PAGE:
Health care will not be the only item on the agenda when Congress returns: it also has to move to raise the debt ceiling or risk default by mid-October, according to the CBO. Treasury Secretary Steven Mnuchin has been asking Congress to raise the ceiling before the August recess because tax revenues have been slow to come in. The CBO report also projected $10 trillion being added to the federal deficit over the next decade, which is forecasted to reach $25.5 trillion by 2027.
Stress test success
For the first time since the Fed began administering stress tests in 2011, all 34 banks subject to the tests passed and can now issue dividends and buyback shares (the banks passed the first round of the two-part test the week before last). Bank stocks surged on Thursday after dividend payments were announced by some of the nation’s leading banks, including JPMorgan Chase and Wells Fargo.
A record fine for Google
Last week, Google was fined a record €2.42 billion by European anti-trust regulators for giving its own services preference over others. And Germany hit social-media companies, including Facebook, with a €50 million fine for not blocking hate speech. United States officials and companies say American companies are being targeted, which European officials deny. Google said it “respectfully disagrees” with the decision, and will consider an appeal; it has 90 days to respond.
GDP climbs, inflation dips
The government’s third estimate for first-quarter growth was revised to 1.4% from the previous 1.2% (and the original 0.7%). Personal income was up 0.4% in May from the month before, though spending only increased 0.1%. The Personal Consumption Expenditures (PCE) Index fell 0.1% in May from the month before; core PCE was up 0.1% month over month. Over the past year, PCE rose 1.4%, well below the Fed’s target of 2%. Core PCE, less food and energy, rose the same 1.4% for the year, the lowest reading since December 2015. In other news, orders for durable goods fell 1.1% in May, more than expected, and the second straight month-over-month drop. Orders excluding transportation were up 0.1%, while orders for non-defense capital goods excluding aircraft declined 0.2%. Wholesale inventories increased 0.3% in May from April, while retail inventories climbed 0.6%. The S&P CoreLogic Case-Shiller Home Price Index was up 5.5% in April from a year earlier. The National Association of Realtor’s Pending Home Sales Index fell 0.8% to 108.5 in May from April and was a seasonally adjusted 1.7% below where it was a year ago. The Conference Board said its Consumer Confidence Index rose to 118.9 in June from May’s 117.6, but the University of Michigan’s Consumer Sentiment Index dipped to 95.1 in June, its lowest level since November. And first-time jobless claims for the week ending June 24 were up 2,000 to 244,000; the four-week moving average fell 2,750 to 242,250.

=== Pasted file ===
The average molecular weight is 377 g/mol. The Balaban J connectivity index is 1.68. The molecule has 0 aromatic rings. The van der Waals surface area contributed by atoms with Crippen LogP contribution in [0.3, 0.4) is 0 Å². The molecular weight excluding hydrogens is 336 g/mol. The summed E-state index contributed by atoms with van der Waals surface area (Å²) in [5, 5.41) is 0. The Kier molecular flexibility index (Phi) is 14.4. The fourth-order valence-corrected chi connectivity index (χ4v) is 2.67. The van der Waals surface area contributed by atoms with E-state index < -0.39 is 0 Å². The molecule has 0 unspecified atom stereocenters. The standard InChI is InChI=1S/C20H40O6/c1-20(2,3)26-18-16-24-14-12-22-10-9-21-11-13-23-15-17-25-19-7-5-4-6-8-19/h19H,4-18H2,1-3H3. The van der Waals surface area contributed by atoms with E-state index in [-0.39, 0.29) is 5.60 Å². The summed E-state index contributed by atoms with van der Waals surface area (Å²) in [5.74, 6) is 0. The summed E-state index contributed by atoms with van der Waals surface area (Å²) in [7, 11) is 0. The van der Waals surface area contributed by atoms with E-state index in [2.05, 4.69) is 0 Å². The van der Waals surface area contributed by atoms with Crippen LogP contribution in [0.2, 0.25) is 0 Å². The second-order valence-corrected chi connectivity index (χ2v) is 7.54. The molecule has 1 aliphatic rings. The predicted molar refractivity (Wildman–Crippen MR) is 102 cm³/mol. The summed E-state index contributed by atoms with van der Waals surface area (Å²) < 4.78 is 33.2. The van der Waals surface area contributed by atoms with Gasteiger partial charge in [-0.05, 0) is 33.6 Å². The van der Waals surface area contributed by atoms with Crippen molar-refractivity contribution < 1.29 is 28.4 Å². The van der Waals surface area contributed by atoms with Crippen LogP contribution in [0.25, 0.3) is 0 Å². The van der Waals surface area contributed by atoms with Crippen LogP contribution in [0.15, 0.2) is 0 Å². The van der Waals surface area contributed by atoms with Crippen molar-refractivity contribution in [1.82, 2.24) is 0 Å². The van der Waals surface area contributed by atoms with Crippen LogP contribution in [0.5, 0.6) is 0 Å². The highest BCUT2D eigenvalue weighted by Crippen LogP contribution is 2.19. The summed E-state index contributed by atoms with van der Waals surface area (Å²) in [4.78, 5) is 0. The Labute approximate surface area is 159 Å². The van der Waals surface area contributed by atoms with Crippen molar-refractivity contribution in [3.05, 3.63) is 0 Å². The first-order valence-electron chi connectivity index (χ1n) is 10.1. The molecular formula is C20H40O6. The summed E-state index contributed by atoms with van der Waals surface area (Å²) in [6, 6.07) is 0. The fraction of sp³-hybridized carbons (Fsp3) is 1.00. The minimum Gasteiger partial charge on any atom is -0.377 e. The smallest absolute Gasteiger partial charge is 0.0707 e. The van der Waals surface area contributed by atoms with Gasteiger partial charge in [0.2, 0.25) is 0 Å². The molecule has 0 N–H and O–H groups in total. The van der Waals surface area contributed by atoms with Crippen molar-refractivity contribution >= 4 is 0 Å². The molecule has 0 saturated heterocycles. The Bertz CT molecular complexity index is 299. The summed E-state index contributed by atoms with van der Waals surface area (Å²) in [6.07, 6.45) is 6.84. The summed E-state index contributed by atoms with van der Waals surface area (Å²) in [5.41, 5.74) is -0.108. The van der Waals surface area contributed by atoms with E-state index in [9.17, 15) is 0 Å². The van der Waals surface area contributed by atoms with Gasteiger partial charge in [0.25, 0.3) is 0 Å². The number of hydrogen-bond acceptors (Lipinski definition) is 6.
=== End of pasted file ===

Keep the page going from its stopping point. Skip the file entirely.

A look ahead
This week’s releases will include the Institute for Supply Management’s Manufacturing and Non-Manufacturing Indexes, construction spending, vehicle sales, factory orders and the jobless rate for June, forecast to remain unchanged at 4.3%. In addition, the Fed will publish the minutes of its mid-June meeting, at which it raised its benchmark rate, and the leaders of the world’s major economies will convene at the Group of 20 meeting in Hamburg, Germany, on Friday and Saturday.
Have a happy and safe Independence Day.